How to Use Semicolons to Spice Up Your Email Content

Nicholas Graziade

They lurk in the dark corners of books, blogs, and articles, prowling and winding their way through each and every word like phantoms until they strike without warning!

I’m of course talking about semicolons.

I’ve been crafting the English language for most of my professional life, and if there is one thing that can terrify even the most seasoned writer, it’s the semicolon.

Never fear! Together, let’s explore the ins and outs of these dreaded punctuation marks so you can try them out and really impress your readers.

How to Use Semicolons

Semicolons have a relatively innocuous function; they combine smaller sentences into larger ones.

You probably noticed that I used a semicolon in that definition, but this was deliberate because I think it demonstrates the more important reason to use them:

Semicolons link ideas together.

Think about the links between the two ideas in the first definition. I did this because they’re both:

  • Closely-related ideas.
  • Definitions.
  • Around the same length.

There’s one other fundamentally critical thing to know about semicolons:

Semicolons combine sentences that can stand alone.

A sentence that stands by itself (AKA an “independent clause”) makes sense by itself. If one side doesn’t make sense without the other, you shouldn’t use a semicolon!


Below are some sample sentences that each use a semicolon. Keep in mind the variety!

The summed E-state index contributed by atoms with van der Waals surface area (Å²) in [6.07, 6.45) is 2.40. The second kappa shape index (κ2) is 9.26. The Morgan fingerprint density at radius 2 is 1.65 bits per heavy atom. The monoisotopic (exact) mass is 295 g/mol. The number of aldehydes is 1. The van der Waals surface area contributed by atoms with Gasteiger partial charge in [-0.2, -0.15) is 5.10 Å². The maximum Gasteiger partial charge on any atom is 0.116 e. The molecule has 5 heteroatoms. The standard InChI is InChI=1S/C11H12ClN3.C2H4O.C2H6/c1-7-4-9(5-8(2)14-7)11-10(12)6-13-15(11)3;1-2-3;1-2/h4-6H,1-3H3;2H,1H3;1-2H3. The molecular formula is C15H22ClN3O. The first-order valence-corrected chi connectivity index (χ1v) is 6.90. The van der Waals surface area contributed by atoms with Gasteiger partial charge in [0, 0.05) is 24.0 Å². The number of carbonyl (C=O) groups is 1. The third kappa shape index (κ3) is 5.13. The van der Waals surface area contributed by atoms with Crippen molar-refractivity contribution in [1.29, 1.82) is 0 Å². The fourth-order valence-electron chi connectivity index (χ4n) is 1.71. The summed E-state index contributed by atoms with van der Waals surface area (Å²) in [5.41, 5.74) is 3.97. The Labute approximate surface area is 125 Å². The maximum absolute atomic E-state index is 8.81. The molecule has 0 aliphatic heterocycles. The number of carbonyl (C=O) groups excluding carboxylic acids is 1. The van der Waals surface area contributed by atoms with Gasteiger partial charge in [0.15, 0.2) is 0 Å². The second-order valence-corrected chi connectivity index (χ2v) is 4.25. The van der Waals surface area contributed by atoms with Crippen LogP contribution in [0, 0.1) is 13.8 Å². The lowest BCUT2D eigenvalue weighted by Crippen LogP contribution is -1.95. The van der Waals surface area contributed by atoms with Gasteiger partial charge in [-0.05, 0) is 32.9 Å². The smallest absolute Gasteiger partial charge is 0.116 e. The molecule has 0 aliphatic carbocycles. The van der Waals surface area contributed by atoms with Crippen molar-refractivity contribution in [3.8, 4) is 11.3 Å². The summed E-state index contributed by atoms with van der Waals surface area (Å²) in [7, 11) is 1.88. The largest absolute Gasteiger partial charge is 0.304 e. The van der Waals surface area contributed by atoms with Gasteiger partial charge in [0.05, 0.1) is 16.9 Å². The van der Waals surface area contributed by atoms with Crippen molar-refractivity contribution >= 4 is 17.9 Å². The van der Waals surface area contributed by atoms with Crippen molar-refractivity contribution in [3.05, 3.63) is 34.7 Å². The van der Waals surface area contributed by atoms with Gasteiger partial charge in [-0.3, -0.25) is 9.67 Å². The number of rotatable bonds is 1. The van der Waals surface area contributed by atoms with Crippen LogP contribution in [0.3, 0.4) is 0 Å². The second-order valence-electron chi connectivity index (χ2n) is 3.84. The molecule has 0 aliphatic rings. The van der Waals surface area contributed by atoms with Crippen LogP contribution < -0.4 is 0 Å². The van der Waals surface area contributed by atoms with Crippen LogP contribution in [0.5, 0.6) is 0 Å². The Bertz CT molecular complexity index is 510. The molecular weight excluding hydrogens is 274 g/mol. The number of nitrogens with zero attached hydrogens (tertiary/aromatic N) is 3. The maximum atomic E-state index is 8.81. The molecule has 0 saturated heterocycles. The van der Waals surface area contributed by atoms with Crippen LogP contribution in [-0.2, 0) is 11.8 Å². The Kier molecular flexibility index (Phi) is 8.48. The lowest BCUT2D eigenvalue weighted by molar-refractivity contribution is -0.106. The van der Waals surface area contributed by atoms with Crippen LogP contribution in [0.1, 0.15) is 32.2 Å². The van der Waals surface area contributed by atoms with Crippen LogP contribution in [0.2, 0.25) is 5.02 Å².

• The weather was cold and rainy; it was a miserable day.
  • Synergy is a core value at Informz; we work as a team to produce remarkable results!
  • Professional associations have become a major career blessing for an entire generation of new college graduates; in fact, there are many studies that show they are supplanting websites and job boards as the primary job hunting resource.
  • Our organization attracts many different mathematicians and analysts; my colleagues and I are particularly fascinated by statistics.
  • I had never seen a condor in the wild; my trip to the wildlife preserve changed that!
  • I’m fond of many different styles of music; on one hand, I love Beethoven, and on the other, I love the Beatles.

I hope you’ve learned something new about one of my favorite punctuation marks. We often want to improve our content with creative prose and powerful word choices, but sometimes all it takes is a well-placed semicolon to make a lasting impression!

Looking for more tips on writing great marketing copy? Check out my posts on using verbs, who vs. whom, and common word choices that could sabotage your email copy.

About the Author
Nicholas Graziade

As the Documentation Architect at Informz, Nick is a technical writer, copyeditor, and grammar guru all rolled into one! When not keeping tabs on the Informz KnowledgeBase, he enjoys writing poetry, mastering the bass guitar, and reading works by famous philosophers.